12/17/2012 05:52 pm ET Updated Feb 16, 2013

South Sudan's New Oil Laws Offer a Reason for Optimism

The news coming out of South Sudan these days paints a bleak picture. Between reports of widespread corruption, the use of live ammunition against peaceful protesters, the killing of a prominent political commentator, and delays restarting oil production, there doesn't seem to be much reason to believe the 16-month-old country will be stable and prosperous any time soon.

However, South Sudan's new oil laws may yet help turn things around.

The new legislation, including a final Petroleum Act and a draft Petroleum Revenue Management Bill, contains strong public reporting, contract allocation, and revenue management requirements. If implemented effectively, these requirements could go a long way in ensuring the country's oil is managed transparently and benefits all citizens.

So why is this so important? With independence in July 2011, South Sudan became both the newest and the most oil-dependent country in the world. Thanks to decades of civil war with and neglect by the government in Khartoum, the new country also suffered some of the world's worst poverty and health statistics.

Roughly six months after independence, the government took a controversial decision to shut down all crude oil production following a dispute with Sudan over confiscated export shipments. Oil exports brought in more than 98 percent of all government revenues at the time. The freeze forced major cuts on desperately needed public services and institution building projects, and drained the country's short-lived savings.

Limited resources, young institutions, and the production shutdown aren't South Sudan's only challenges to responsible oil governance. A now infamous letter from President Salva Kiir to 75 unnamed officials was leaked to the public earlier this year. In this letter, the president estimated that more than US$4 billion in public funds had been lost to corruption since the end of the civil war in 2005. According to the most recent public budget, this figure is roughly equivalent to 30 percent of all oil revenues ever received by the government.

Many write off corruption as endemic and inevitable in a new country governed largely by former rebel leaders, particularly when huge revenues came very suddenly and are derived from a notoriously complex and opaque industry. This does not have to be the case, however, and the government is attempting to fight corrupt practices by committing to managing its oil sector transparently. Prior to the drafting of the new laws, transparency was mentioned in almost every high-level speech by government officials and aid donors, and President Kiir announced last year that the country would be seeking membership of the Extractive Industries Transparency Initiative.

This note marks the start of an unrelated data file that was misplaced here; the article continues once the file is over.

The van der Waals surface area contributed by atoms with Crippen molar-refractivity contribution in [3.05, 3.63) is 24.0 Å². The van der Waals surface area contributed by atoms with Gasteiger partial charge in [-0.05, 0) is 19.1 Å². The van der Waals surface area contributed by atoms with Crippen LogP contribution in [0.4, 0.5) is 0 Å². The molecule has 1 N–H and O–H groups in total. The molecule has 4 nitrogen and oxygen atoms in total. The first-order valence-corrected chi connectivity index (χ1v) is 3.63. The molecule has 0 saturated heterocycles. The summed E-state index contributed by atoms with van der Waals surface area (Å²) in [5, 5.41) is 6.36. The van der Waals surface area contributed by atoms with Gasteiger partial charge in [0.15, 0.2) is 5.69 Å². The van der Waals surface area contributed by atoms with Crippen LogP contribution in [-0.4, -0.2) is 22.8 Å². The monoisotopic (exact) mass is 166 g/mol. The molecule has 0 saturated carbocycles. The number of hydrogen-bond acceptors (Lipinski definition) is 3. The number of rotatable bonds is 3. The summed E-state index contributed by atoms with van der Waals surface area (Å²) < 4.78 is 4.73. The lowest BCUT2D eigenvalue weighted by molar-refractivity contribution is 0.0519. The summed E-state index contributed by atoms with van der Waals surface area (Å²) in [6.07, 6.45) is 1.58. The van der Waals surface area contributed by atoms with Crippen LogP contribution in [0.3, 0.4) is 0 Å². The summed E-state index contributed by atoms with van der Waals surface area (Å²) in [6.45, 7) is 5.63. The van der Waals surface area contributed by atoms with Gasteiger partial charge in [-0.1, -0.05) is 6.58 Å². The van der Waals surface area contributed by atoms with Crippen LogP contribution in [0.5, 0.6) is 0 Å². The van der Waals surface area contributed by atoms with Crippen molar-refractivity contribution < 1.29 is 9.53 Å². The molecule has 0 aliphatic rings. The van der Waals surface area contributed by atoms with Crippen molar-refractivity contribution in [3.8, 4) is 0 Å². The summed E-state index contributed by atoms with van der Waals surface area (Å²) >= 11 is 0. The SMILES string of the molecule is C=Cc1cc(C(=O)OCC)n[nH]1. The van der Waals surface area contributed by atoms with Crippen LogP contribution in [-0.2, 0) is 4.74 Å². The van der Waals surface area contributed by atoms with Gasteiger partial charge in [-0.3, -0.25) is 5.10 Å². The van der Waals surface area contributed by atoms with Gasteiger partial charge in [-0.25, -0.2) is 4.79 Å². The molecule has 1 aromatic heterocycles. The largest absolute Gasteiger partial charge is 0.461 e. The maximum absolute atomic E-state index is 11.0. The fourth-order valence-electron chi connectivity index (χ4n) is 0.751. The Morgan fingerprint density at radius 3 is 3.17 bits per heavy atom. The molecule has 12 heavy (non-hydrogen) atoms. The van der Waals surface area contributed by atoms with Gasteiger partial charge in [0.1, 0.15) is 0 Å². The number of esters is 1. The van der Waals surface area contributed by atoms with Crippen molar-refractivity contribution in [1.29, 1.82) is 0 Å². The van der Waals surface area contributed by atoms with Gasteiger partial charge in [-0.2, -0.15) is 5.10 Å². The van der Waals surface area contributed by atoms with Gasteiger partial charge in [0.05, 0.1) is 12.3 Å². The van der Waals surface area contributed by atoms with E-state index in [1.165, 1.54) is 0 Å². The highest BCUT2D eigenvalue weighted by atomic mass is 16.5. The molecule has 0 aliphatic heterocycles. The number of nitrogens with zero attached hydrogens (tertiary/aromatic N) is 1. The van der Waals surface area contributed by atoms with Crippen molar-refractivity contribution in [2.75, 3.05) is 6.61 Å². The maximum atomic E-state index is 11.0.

Such rhetoric is certainly important, if nothing but as a way to reassure citizens and international donors that corruption is not being ignored. However, now that the oil legislation has passed (or nearly, in the case of the Petroleum Revenue Management Bill) with strong transparency and accountability mechanisms, the time has come for the government to act on its commitments and focus on implementing these legal requirements.

Moreover, what happens in South Sudan has repercussions beyond its borders. As demonstrated by the current freeze, production in the new country's oil fields can significantly impact international markets and oil prices.

Support from key donors like the U.S., EU, and Norway is certainly on offer. But whether South Sudan's oil sector joins countries like Ghana, leading the way on oil sector transparency and accountability in the region, or falls prey to the 'resource curse', will come down to the government's commitment to implementing these new laws properly.